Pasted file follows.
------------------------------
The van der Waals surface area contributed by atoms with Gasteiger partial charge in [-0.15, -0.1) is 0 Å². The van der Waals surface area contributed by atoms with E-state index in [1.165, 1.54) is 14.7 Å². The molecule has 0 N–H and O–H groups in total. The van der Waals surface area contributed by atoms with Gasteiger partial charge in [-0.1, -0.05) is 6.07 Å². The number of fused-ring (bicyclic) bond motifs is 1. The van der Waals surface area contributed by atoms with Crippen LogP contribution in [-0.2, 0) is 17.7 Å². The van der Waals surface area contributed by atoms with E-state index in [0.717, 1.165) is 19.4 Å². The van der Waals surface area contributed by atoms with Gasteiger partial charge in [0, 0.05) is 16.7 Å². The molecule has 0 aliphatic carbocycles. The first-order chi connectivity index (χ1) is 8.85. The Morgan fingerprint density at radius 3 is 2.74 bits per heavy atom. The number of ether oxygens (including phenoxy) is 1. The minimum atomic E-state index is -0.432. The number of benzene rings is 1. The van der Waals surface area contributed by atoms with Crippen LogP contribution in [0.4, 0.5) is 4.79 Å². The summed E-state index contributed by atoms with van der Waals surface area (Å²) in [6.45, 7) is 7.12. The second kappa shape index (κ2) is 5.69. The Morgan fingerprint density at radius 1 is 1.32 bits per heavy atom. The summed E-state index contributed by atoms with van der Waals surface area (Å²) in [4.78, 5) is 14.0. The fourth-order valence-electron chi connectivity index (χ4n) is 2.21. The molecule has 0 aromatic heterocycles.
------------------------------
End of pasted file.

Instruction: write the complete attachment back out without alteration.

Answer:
The van der Waals surface area contributed by atoms with Gasteiger partial charge in [-0.15, -0.1) is 0 Å². The van der Waals surface area contributed by atoms with E-state index in [1.165, 1.54) is 14.7 Å². The molecule has 0 N–H and O–H groups in total. The van der Waals surface area contributed by atoms with Gasteiger partial charge in [-0.1, -0.05) is 6.07 Å². The number of fused-ring (bicyclic) bond motifs is 1. The van der Waals surface area contributed by atoms with Crippen LogP contribution in [-0.2, 0) is 17.7 Å². The van der Waals surface area contributed by atoms with E-state index in [0.717, 1.165) is 19.4 Å². The van der Waals surface area contributed by atoms with Gasteiger partial charge in [0, 0.05) is 16.7 Å². The molecule has 0 aliphatic carbocycles. The first-order chi connectivity index (χ1) is 8.85. The Morgan fingerprint density at radius 3 is 2.74 bits per heavy atom. The number of ether oxygens (including phenoxy) is 1. The minimum atomic E-state index is -0.432. The number of benzene rings is 1. The van der Waals surface area contributed by atoms with Crippen LogP contribution in [0.4, 0.5) is 4.79 Å². The summed E-state index contributed by atoms with van der Waals surface area (Å²) in [6.45, 7) is 7.12. The second kappa shape index (κ2) is 5.69. The Morgan fingerprint density at radius 1 is 1.32 bits per heavy atom. The summed E-state index contributed by atoms with van der Waals surface area (Å²) in [4.78, 5) is 14.0. The fourth-order valence-electron chi connectivity index (χ4n) is 2.21. The molecule has 0 aromatic heterocycles.